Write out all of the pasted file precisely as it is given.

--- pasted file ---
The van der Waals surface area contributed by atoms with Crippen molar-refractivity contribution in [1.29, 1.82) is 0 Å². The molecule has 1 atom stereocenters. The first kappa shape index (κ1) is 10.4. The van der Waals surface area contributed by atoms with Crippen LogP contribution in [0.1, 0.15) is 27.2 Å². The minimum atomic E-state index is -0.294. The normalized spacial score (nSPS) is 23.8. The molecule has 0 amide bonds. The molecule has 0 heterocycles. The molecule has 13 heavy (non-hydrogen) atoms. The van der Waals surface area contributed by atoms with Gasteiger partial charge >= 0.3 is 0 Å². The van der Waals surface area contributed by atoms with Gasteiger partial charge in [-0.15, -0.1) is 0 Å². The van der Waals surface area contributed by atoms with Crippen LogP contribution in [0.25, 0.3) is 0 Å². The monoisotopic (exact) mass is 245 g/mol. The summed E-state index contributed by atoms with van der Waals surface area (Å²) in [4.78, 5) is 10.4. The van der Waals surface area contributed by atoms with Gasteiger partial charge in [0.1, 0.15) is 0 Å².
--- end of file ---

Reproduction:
The van der Waals surface area contributed by atoms with Crippen molar-refractivity contribution in [1.29, 1.82) is 0 Å². The molecule has 1 atom stereocenters. The first kappa shape index (κ1) is 10.4. The van der Waals surface area contributed by atoms with Crippen LogP contribution in [0.1, 0.15) is 27.2 Å². The minimum atomic E-state index is -0.294. The normalized spacial score (nSPS) is 23.8. The molecule has 0 amide bonds. The molecule has 0 heterocycles. The molecule has 13 heavy (non-hydrogen) atoms. The van der Waals surface area contributed by atoms with Gasteiger partial charge >= 0.3 is 0 Å². The van der Waals surface area contributed by atoms with Gasteiger partial charge in [-0.15, -0.1) is 0 Å². The van der Waals surface area contributed by atoms with Crippen LogP contribution in [0.25, 0.3) is 0 Å². The monoisotopic (exact) mass is 245 g/mol. The summed E-state index contributed by atoms with van der Waals surface area (Å²) in [4.78, 5) is 10.4. The van der Waals surface area contributed by atoms with Gasteiger partial charge in [0.1, 0.15) is 0 Å².